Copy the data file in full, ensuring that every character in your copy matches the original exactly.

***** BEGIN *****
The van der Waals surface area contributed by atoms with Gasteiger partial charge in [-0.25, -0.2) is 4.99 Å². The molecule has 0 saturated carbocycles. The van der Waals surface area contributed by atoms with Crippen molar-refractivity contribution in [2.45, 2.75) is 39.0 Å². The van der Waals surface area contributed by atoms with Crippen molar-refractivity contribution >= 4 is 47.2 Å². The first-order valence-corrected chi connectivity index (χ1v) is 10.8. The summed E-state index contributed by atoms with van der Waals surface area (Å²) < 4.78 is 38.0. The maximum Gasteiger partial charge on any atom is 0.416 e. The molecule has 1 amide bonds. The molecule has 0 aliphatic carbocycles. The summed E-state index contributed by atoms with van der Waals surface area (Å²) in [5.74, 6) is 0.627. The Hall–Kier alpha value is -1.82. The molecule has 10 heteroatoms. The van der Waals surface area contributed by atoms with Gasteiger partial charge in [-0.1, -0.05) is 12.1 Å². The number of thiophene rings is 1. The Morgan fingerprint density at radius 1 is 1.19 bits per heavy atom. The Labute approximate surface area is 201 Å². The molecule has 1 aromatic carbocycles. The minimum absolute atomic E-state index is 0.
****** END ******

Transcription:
The van der Waals surface area contributed by atoms with Gasteiger partial charge in [-0.25, -0.2) is 4.99 Å². The molecule has 0 saturated carbocycles. The van der Waals surface area contributed by atoms with Crippen molar-refractivity contribution in [2.45, 2.75) is 39.0 Å². The van der Waals surface area contributed by atoms with Crippen molar-refractivity contribution >= 4 is 47.2 Å². The first-order valence-corrected chi connectivity index (χ1v) is 10.8. The summed E-state index contributed by atoms with van der Waals surface area (Å²) < 4.78 is 38.0. The maximum Gasteiger partial charge on any atom is 0.416 e. The molecule has 1 amide bonds. The molecule has 0 aliphatic carbocycles. The summed E-state index contributed by atoms with van der Waals surface area (Å²) in [5.74, 6) is 0.627. The Hall–Kier alpha value is -1.82. The molecule has 10 heteroatoms. The van der Waals surface area contributed by atoms with Gasteiger partial charge in [-0.1, -0.05) is 12.1 Å². The number of thiophene rings is 1. The Morgan fingerprint density at radius 1 is 1.19 bits per heavy atom. The Labute approximate surface area is 201 Å². The molecule has 1 aromatic carbocycles. The minimum absolute atomic E-state index is 0.